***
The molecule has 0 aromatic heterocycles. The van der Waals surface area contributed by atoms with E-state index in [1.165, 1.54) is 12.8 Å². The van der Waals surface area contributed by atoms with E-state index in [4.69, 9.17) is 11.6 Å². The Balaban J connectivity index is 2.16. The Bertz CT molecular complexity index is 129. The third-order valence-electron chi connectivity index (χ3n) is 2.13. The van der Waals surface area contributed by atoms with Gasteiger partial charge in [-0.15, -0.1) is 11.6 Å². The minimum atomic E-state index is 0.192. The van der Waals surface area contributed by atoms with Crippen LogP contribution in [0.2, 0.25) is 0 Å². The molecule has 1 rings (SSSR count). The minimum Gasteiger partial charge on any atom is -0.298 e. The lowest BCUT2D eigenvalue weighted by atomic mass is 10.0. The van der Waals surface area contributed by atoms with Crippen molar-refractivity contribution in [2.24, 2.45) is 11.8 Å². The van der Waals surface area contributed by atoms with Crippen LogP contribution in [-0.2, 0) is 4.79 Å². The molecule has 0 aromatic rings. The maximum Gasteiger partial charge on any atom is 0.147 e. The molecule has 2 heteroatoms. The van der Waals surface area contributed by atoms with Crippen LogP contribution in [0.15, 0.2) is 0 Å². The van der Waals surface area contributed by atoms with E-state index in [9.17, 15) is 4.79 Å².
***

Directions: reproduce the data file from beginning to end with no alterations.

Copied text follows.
The molecule has 0 aromatic heterocycles. The van der Waals surface area contributed by atoms with E-state index in [1.165, 1.54) is 12.8 Å². The van der Waals surface area contributed by atoms with E-state index in [4.69, 9.17) is 11.6 Å². The Balaban J connectivity index is 2.16. The Bertz CT molecular complexity index is 129. The third-order valence-electron chi connectivity index (χ3n) is 2.13. The van der Waals surface area contributed by atoms with Gasteiger partial charge in [-0.15, -0.1) is 11.6 Å². The minimum atomic E-state index is 0.192. The van der Waals surface area contributed by atoms with Crippen LogP contribution in [0.2, 0.25) is 0 Å². The molecule has 1 rings (SSSR count). The minimum Gasteiger partial charge on any atom is -0.298 e. The lowest BCUT2D eigenvalue weighted by atomic mass is 10.0. The van der Waals surface area contributed by atoms with Crippen molar-refractivity contribution in [2.24, 2.45) is 11.8 Å². The van der Waals surface area contributed by atoms with Crippen LogP contribution in [-0.2, 0) is 4.79 Å². The molecule has 0 aromatic rings. The maximum Gasteiger partial charge on any atom is 0.147 e. The molecule has 2 heteroatoms. The van der Waals surface area contributed by atoms with Crippen LogP contribution in [0.15, 0.2) is 0 Å². The van der Waals surface area contributed by atoms with E-state index in [9.17, 15) is 4.79 Å².